• Participate in sales or cus­tomer ser­vice meet­ings.
  • Reach out to the cus­tomers di­rectly and ask them for a few min­utes of their time.
  • Observe them us­ing the prod­uct.
Good ques­tions to ask:
  • Why did they start us­ing the prod­uct?
  • What were the other mar­ket op­tions they re­viewed?
  • Why do they con­tinue to use the prod­uct?
  • What they wish was dif­fer­ent?

You will know when you’ve com­pleted enough cus­tomer in­ter­views when you can pre­dict the an­swers to their re­sponses. Usually, this is about five times.

For more in­for­ma­tion on how to do user in­ter­views check out: ‘What are user in­ter­views and why are they im­por­tant?’

The Process

Okay, that’s the back­ground in­for­ma­tion com­pleted. You are now at a point where you can start the process. Here’s a quick sum­mary of what to do at each stage.

Product Strategy

You can’t eval­u­ate a roadmap with­out un­der­stand­ing the strat­egy. A prod­uct strat­egy de­scribes how your com­pany will achieve its busi­ness goals. It would be best if you dis­cov­ered the an­swers to these ques­tions:

  • What are the busi­ness goals?
  • How will you mea­sure suc­cess?
  • What ben­e­fit do you pro­vide your cus­tomers?
  • Who are your com­peti­tors?
  • What dif­fer­en­ti­ates you?
  • Who are your cus­tomers?

Write down the an­swers to these in a brief doc­u­ment. The busi­ness leader should feel like they own this in or­der to pro­mote and de­fend it.

  • Discuss your strat­egy with prod­uct stake­hold­ers and doc­u­ment learn­ings.
  • Start with 1on1 meet­ings.
  • Have a group meet­ing.
  • Refresh if you need more align­ment.
  • You are now ready to start build­ing the roadmap.
Identify mile­stones

Now it’s time to iden­tify your mile­stones. You are the best per­son to start this process. Create ver­sion 1 con­sid­er­ing the fol­low­ing:

  • What are the bar­ri­ers?
  • Understand your cus­tomers de­ci­sions.
  • Reread your prod­uct strat­egy.
  • Research the mar­ket and your tar­get cus­tomers.
  • Try to imag­ine the prod­uct evo­lu­tion.

Milestones can be im­pact­ful in dif­fer­ent ways. For ex­am­ple one mile­stone may fo­cus en­tirely on small changes and qual­ity im­prove­ments in or­der to re­duce churn, whereas an­other mile­stone may be en­tirely fo­cused on fea­ture de­vel­op­ment.

Record the strate­gic ob­jec­tive each mile­stone sup­ports and its ra­tio­nale. Now, meet with your prod­uct stake­hold­ers, 1on1.

  • Review the strat­egy and ask for their ideas.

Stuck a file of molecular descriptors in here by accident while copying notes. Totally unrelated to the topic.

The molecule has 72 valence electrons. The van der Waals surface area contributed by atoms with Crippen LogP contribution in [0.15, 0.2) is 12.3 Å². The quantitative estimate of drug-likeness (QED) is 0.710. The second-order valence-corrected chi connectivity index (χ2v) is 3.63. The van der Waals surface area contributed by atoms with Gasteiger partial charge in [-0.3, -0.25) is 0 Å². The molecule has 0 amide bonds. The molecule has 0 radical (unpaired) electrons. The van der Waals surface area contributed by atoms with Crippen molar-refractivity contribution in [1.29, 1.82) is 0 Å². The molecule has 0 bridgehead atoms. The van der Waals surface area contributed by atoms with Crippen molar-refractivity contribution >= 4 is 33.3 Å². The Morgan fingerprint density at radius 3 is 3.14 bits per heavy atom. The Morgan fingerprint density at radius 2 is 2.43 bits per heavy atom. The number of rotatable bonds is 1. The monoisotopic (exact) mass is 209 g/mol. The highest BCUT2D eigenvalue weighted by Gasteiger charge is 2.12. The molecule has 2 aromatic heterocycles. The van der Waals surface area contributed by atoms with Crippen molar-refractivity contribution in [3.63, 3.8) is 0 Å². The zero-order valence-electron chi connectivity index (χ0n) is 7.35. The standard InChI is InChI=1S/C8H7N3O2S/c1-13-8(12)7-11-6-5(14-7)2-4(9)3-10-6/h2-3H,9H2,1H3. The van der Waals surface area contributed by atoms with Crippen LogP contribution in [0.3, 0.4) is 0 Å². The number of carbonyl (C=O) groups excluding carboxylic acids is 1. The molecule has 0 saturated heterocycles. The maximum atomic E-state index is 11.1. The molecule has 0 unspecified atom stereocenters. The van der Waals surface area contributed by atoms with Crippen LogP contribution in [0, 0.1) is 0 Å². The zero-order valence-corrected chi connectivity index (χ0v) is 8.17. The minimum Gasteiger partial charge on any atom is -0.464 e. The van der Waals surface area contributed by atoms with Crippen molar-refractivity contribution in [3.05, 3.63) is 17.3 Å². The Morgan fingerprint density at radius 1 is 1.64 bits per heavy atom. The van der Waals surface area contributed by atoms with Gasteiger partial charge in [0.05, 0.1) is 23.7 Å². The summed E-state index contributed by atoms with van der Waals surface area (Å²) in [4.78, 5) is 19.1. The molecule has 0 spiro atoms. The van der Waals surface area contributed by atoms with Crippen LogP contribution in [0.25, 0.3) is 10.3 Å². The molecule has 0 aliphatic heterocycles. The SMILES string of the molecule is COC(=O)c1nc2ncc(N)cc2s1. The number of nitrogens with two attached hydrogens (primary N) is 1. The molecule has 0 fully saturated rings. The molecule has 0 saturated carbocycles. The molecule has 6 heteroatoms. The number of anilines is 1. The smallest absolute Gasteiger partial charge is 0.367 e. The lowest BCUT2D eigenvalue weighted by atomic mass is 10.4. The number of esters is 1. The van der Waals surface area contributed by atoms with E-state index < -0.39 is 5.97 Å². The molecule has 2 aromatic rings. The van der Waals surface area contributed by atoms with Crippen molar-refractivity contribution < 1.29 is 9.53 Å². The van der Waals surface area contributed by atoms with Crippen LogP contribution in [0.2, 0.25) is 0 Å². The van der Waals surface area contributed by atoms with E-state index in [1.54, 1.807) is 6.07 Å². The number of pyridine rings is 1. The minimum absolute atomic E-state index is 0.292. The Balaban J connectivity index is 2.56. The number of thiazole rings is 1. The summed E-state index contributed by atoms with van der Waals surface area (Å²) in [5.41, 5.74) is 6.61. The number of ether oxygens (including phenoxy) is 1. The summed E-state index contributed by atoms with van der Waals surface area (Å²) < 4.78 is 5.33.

• Review your ideas.
  • Merge the feed­back.
Estimate Effort

It’s time to seek feed­back from your prod­uct or en­gi­neer team. Clarify that these will only be es­ti­mates and may change as more is dis­cov­ered. If some mile­stones are small, con­sider merg­ing them to­gether.

Table them out: Milestone name, strate­gic ob­jec­tive, sum­mary, source and time.

For dif­fer­ent tech­niques on soft­ware es­ti­ma­tions check out our ar­ti­cle on sci­en­tific soft­ware es­ti­mates.

Build the Strawman

The straw­man is the first se­quence and sched­ule with the mile­stones. Use the es­ti­ma­tions and place them on a time­line as per pri­or­ity de­pend­ing on your prod­uct team’s ca­pac­ity.

Now, san­ity check-it. Does it im­ple­ment prod­uct strat­egy, and is it fea­si­ble?

The prod­uct roadmap meet­ing

Finally, you have your first roadmap. Now, it’s time to check align­ment - get every­one to­gether and re­view. Plan and run the meet­ing with all busi­ness lead­ers.

  • Explain the goals - emerge with a shared prod­uct roadmap that every­one sup­ports.
  • Quickly re­view the prod­uct strat­egy (if there is no align­ment, do not con­tinue).
  • Review the de­vel­op­ment ca­pac­ity and es­ti­ma­tions.
  • Walkthrough your prod­uct roadmap straw­man.
  • Ask the team what they wish was dif­fer­ent.
  • Modify the roadmap di­rectly in the meet­ing (show every­one the trade-offs).
  • Think about fu­ture suc­cess.

The best case is that you have a con­sen­sus. If there is mis­align­ment, the busi­ness leader of­ten de­cides the di­rec­tion, but every­one should pub­licly sup­port it.

Evangelise the roadmap

It’s now your re­spon­si­bil­ity to en­sure the align­ment flows down the or­gan­i­sa­tion. To do this cre­ate a short pre­sen­ta­tion that shows:

  • Top-level ob­jec­tives.
  • Target cus­tomers.
  • Competitive ad­van­tages.
  • Show the di­a­gram.
  • Include ra­tio­nale.

Present di­rectly with peo­ple who are im­pacted by the roadmap. Check for align­ment. Is there some­thing we need to re­visit?

Now, roll it out to an in­clu­sive meet­ing. Ensure it is 10-20 mins max and try for a pub­lic Q&A. Always pre­sent the roadmaps as a team ef­fort. Make sure the com­pany has a way to share the roadmap with cus­tomers.

Maintain the roadmap

Update the roadmap when you’ve learned some­thing new. New info could be:

  • Customers needs/​de­sires have changed.
  • Competitor in­for­ma­tion.
  • Development time and cost of prod­uct de­vel­op­ment.

Try to un­der­stand the rea­sons for the change. What’s the new in­for­ma­tion? The de­ci­sion on when and why you’re up­dat­ing the roadmap is your re­spon­si­bil­ity.

What’s Next

  • Spend time with cus­tomers.
  • Spend time with prod­uct stake­hold­ers.
  • Build your first roadmap.
  • Keep your roadmap rel­e­vant.

The in­for­ma­tion out­lined is this ar­ti­cle was rec­om­mended as part of Project Management Institute’s (PMI)® Product Management: Building a Product Roadmap Head over to Linkedin Learning if you would like to com­plete the course in full.

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ABOUT THE AUTHOR

David Burkett

Growth en­thu­si­ast and res­i­dent pom